Saturday, April 27, 2013

Frankfurt Temple Pictures

First view 
My daughter in law asked for more photos, so here are the photos of the temple from yesterday's temple trip.  We filled the room with about 40 senior missionaries who work at the two offices here: in Frankfurt and Bad Homburg, which is 15 km from us, but quite near the temple.  We were joined by some couples working with YSA in more outlying areas.  Names were provided by one of the missionaries.

  After the session, we all went to a Mongolian Buffet for dinner.  

There I met the Merrills, who are serving their 8th mission!  He is a doctor and they have served several times in Africa (which they both LOVE, and the South Pacific.  Very interesting stories about various worms and the missionaries they infested.  Well, at least I found them interesting.  He even had photos!  Great dinner conversation.  I also met Sister Foster who used to work in Church History, so we also had a lot to talk about.

Angel Moroni in the rain.

Randy going in

Looking toward housing
As always, beautiful temple grounds

Prettiest Garden in Germany so far

E/S Swift: we share a car and drove over with them : Lovely People.
We have heard that the Church has purchased adjacent land and will move a street (like they did in Kirtland), enlarge the temple and build a new chapel with a cultural hall next door.  The current chapel is too small and has no way to expand.  Probably some additional parking, too, which is sorely needed.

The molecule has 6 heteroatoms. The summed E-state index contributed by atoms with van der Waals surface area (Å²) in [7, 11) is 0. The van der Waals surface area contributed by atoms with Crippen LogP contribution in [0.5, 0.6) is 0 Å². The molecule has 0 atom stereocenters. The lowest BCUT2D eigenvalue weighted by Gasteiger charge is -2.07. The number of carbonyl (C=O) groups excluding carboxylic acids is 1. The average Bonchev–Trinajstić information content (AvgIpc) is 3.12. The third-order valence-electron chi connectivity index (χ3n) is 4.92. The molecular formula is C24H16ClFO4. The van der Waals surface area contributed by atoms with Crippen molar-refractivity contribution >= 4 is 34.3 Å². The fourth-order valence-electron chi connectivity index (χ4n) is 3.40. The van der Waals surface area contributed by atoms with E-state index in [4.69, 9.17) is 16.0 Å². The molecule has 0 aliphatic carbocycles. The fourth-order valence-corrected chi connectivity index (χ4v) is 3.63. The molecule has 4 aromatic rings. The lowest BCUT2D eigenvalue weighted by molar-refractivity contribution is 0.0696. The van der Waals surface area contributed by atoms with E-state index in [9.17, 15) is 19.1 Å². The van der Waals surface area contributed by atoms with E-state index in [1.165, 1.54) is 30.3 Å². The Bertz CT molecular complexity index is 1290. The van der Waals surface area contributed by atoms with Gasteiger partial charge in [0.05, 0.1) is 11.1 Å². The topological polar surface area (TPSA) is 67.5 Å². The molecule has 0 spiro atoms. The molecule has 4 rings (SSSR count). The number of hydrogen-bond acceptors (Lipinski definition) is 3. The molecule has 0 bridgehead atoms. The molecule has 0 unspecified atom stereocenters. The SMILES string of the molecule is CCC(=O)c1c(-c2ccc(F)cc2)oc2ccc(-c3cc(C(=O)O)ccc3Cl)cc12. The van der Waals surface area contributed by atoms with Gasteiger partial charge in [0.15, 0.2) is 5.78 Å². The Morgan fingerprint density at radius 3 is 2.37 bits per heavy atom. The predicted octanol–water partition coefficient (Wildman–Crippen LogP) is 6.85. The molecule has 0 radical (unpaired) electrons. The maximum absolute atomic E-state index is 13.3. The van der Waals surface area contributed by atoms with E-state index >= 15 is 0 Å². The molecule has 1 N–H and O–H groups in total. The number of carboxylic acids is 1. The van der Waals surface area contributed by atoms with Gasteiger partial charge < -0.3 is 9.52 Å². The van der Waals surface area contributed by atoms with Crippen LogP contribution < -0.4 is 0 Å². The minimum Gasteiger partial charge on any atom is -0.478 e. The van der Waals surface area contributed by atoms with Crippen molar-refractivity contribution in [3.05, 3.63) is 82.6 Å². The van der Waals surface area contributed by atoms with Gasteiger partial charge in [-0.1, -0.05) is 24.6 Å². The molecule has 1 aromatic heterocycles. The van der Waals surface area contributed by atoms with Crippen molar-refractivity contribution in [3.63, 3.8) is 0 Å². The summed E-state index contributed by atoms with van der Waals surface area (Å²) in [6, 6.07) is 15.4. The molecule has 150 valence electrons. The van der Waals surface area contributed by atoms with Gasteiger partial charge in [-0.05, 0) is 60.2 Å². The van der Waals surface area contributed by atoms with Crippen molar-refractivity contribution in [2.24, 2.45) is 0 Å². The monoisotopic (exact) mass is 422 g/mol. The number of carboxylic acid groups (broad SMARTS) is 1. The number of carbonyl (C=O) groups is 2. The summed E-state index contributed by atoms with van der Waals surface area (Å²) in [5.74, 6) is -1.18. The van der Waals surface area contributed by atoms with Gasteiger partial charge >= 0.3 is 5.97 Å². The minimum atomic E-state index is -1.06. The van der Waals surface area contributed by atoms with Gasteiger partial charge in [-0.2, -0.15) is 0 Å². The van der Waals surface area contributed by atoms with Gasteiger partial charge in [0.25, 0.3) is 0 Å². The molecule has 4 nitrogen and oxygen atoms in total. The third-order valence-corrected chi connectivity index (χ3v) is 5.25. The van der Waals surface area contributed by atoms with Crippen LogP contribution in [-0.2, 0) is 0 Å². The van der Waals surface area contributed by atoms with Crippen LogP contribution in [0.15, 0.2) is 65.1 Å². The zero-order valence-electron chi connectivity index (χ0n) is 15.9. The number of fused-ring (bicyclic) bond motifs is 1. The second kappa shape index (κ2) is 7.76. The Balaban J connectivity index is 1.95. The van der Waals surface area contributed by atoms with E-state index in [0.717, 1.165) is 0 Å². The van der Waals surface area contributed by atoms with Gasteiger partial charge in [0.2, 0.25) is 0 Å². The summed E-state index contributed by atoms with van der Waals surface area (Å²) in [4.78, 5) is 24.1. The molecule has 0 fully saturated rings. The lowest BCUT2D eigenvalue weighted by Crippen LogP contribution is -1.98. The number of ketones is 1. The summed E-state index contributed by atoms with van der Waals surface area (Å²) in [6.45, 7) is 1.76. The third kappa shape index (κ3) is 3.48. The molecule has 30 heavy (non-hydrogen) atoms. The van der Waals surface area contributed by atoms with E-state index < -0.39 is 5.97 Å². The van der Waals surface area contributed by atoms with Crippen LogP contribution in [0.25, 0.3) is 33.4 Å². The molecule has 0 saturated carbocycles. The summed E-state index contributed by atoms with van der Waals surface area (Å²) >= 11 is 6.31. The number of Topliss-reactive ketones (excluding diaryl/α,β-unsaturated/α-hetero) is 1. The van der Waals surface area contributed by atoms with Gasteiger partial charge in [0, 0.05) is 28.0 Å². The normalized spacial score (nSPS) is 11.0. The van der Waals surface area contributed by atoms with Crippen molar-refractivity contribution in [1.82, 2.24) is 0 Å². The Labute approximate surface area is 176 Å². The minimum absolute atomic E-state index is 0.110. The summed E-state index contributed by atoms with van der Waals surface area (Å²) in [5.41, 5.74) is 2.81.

Thursday, April 25, 2013

Frankfurt Temple

I love to see the temple.  I'm going there  . . . TOMORROW.  To the temple in Frankfurt, that is - which isn't actually IN Frankfurt: it's about 1/2 hour north.

I chose these photos because I think you can see a bit of Germany around the temple, to place it in its context.

We invited Elder Karl-Heinz and Sister Virginia Goeckeritz to dinner on Dienstag (Tuesday) this week.  They are serving a family history mission here.  They told us of some interesting experiences they've had with finding cool stuff about their own families' histories in East Germany while serving.  

After the Freiberg Temple was built in then-East Germany, church leaders asked their members to bring their genealogy - Books of Remembrance filled with pedigree charts and family group sheets - to the temple for safe keeping.  Apparently, there was some concern that such papers and documents might be confiscated or destroyed.  The members were promised that any temple ordinances that had not yet been completed WOULD be done for them.  So, the members complied and boxes of genealogy have been stored at the temple ever since.

The Goeckeritz assignment is to go through those old books: look up every name on every sheet in the new LDS Family Search website and determine if everyone in the books is listed and see if  all their work has been done.  LONG hours at keyboards, meticulous labor.  They have completed thousands of pages.  One day, working with one family group sheet, they found six children in the family had not been entered into the computer.  After reuniting that family, Sister G. turned the paper over to put it in the 'DONE' pile and found her OWN grandmother's name on the back!  She had just found lost cousins.